In the world of movie-goers, Moneyball appears to be well-received. In the baseball world, it seems as though "generally well-liked" may be an appropriate description of the films reception. I'll be the first to admit that, as an A's fan, it will be hard for me to not like Moneyball, and I certainly want everyone else to like it as well. I was disappointed when Keith Law, someone I admire quite a bit, gave his review, but it was quite fair and very honest. In fact, I was thrown more off-guard when Michael Lewis responded with his attack on Law, when it wasn't Lewis' work being criticized initially, it was Bennett Miller's; Law actually recommended the book at the end of his critique on the film. It seems as though Law may have taken Lewis' comments personally, (understandable since they appeared quite personal) but goes on to say Billy Beane is a man who used to be a scout, but fails to respect them. Although Law probably knows Beane a lot better than I could even pretend to, his remark seemed presumptuous and unwarranted. On the other hand, Ken Rosenthal and Aaron Gleeman gave the film positive reviews, warning that baseball people should keep in mind that Hollywood's presence is certainly felt in the movie. Dodger Thoughts gave what is perhaps the most glowing review of the film that comes from a credible baseball-minded source. These reviews come from people who are not film critics; they're smart baseball people. Regardless of their feelings about the film, I can accept their opinions because they've shown their understanding of Moneyball in the past.

When people claim that Moneyball "didn't work" because the A's haven't won anything or that their recent failures illustrate such sentiment, not only are they taking the term out of context, but their claims are completely incorrect. "Moneyball" is a book, for one. Secondly, Billy Beane utilized a system that emphasized statistical analysis to determine what was overvalued and undervalued so that he could pinpoint inefficiencies in the baseball market. It's simple economics; the demand for two units of labor produce the same output, yet the demand for one was inexplicably higher for one unit and not the other. Different variables distinguished each unit's value to teams depending on how they evaluated players. Beane's system was doomed as soon as other teams or "firms" adjusted, which could not have been for much longer, though was likely precipitated by the book. In the off-season going into 2002, Scott Hatteberg, someone who posted a .771 OPS in 7 season with the Red Sox was not worth $1.5 million to the Rockies. Regardless of inflation, and while .771 may not scream "offensive centerpiece" it's a near guarantee that a 32 year-old with his numbers would be tendered a contract of more than $1.5 million in the current market. Hatteberg went onto post OPS' of .807, .725, .787, .677, .826, and .868 after the Rockies rights to him expired in 2001.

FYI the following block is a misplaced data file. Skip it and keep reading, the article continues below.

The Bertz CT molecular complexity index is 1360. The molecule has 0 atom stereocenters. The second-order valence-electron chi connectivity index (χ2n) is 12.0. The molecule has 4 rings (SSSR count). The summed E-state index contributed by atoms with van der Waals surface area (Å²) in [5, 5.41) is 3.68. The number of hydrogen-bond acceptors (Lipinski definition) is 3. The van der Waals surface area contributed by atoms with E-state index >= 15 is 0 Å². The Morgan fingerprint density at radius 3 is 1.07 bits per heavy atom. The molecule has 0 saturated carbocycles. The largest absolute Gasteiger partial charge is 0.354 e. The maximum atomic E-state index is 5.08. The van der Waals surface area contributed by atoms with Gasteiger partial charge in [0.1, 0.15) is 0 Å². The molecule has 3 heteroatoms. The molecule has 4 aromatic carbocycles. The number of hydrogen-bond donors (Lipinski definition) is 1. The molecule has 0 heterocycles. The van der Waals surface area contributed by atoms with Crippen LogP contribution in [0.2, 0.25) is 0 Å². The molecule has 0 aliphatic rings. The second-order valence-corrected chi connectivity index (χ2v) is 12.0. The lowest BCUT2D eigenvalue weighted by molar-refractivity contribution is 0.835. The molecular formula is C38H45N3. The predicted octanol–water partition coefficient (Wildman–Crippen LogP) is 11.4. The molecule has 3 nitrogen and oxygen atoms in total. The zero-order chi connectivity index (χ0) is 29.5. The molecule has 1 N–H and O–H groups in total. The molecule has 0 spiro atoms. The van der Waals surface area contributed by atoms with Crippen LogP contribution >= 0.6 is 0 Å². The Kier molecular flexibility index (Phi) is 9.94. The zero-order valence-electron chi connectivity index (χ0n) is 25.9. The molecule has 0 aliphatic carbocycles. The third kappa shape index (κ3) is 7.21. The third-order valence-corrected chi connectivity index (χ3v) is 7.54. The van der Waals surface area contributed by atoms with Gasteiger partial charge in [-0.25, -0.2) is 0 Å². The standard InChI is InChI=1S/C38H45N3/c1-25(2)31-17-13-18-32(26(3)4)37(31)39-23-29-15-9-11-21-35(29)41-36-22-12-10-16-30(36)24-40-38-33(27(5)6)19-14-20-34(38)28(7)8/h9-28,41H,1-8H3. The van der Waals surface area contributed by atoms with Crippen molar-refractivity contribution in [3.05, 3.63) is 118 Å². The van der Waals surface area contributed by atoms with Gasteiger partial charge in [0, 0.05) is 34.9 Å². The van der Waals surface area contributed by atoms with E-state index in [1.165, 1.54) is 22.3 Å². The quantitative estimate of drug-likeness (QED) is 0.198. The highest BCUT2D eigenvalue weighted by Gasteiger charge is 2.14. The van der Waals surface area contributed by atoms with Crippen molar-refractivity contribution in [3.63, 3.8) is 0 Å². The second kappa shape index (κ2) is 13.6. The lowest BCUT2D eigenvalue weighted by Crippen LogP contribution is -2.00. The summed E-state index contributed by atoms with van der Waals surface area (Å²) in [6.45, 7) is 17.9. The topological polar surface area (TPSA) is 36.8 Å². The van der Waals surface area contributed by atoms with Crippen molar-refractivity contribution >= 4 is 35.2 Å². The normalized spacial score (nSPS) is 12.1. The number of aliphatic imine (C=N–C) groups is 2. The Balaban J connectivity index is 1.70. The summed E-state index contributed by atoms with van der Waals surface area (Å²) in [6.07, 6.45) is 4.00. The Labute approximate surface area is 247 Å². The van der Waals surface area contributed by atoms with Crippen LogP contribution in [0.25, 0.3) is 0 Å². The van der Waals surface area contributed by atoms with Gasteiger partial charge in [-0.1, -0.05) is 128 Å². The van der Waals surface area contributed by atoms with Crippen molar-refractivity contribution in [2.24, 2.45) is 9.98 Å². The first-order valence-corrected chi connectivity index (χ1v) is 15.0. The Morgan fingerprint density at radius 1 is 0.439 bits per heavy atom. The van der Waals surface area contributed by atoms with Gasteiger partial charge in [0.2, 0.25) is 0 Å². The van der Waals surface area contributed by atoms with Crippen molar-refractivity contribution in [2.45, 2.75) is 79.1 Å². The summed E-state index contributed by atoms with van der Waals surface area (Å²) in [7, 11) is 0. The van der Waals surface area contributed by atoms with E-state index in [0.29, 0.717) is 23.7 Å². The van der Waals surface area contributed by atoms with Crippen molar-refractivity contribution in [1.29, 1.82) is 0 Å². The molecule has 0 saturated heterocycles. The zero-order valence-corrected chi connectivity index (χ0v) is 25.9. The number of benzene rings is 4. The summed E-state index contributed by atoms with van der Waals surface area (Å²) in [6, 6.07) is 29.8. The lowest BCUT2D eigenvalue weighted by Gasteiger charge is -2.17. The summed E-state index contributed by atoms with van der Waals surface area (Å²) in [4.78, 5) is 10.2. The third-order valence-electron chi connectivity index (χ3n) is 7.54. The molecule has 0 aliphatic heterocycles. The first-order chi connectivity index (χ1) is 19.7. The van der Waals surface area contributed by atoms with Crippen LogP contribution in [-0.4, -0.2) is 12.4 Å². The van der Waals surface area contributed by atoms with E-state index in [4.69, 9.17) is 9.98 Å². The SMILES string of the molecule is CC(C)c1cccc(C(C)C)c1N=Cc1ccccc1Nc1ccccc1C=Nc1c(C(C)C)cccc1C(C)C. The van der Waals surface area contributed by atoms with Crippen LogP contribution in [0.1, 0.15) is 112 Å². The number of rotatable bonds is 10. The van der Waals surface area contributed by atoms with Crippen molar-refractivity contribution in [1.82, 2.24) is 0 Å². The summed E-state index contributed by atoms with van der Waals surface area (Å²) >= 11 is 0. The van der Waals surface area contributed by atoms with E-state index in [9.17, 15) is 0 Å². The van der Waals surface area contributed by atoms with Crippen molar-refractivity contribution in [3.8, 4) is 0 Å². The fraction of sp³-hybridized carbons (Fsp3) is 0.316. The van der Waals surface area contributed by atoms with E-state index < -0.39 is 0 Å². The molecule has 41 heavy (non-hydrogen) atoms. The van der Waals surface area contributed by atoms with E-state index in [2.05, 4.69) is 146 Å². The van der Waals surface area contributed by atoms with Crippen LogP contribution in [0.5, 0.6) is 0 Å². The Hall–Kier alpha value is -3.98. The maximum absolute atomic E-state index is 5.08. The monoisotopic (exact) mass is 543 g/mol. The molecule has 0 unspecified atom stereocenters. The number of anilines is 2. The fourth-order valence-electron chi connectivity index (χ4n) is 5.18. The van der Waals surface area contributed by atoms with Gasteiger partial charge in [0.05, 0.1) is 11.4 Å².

The point is, Billy Beane implemented as system whose focuses were on undervalued skills at the time. When people think of "Moneyball" as a team-building strategy, they think of walks, OPS, and a number of other non-triple crown stats. At the time, those things weren't universally valued the way they are now, and were quite radical in the eyes of baseball traditionalists. Today there isn't a team that thinks On-base% is a useless statistic. Moneyball accelerated the value of statistical analysis, but the baseball market has since adjusted to the point where a player's ability to draw walks is no longer an undervalued skill. So if we were to take the term "Moneyball" out of context and turn it into the strategic system of running a Major League Baseball team, then we're talking about a system whose purpose is identifying market inefficiencies through objective analysis. In that regard, the Athletics of 2002 may have been the most well-documented team to implement this particular system, but certainly were not the only ones doing it, like the film may imply. Since then, every team utilizes statistical analysis (sabermetrics) to some extent. I'll let one of my favorite, baseball writers, author of The Baseball Economist, J.C. Bradbury, comment on the 2002 A's, as well as the current market adjustment.

With that said, here is what I am trying to emphasize: The system documented in Moneyball did work. It was successful only because of how radical it was though. Since 2002, teams have found the value in statistics like OBP and OPS, depleting the market of it's original inefficiencies.

Are there still inefficiencies in the baseball market? Perhaps. There are probably very few inefficiencies that exist in the statistics area today, however. There are still operational practices that have yet to be evaluated as thoroughly as players were in Moneyball. Perhaps teams overvalue (or undervalue) top prospects or relief prospects. Some sort of extensive marginal analysis to determine the total wins minor league prospects may have compared to MLB trade candidates could be the next step in the Moneyball saga. The area of Minor Leauge Equivalencies seems as though it may have plenty of room to become more efficient. Thorough analyses of transitions from the minors to the Majors could be a breakthrough in baseball. Pinpointing the differences between guys like Matt Holliday or Robinson Cano (guys with pedestrian minor league numbers and incredible MLB numbers) and Bobby Crosby (former top prospects with impressive minor league numbers and awful MLB numbers) could renew the level of competition between small markets and large ones.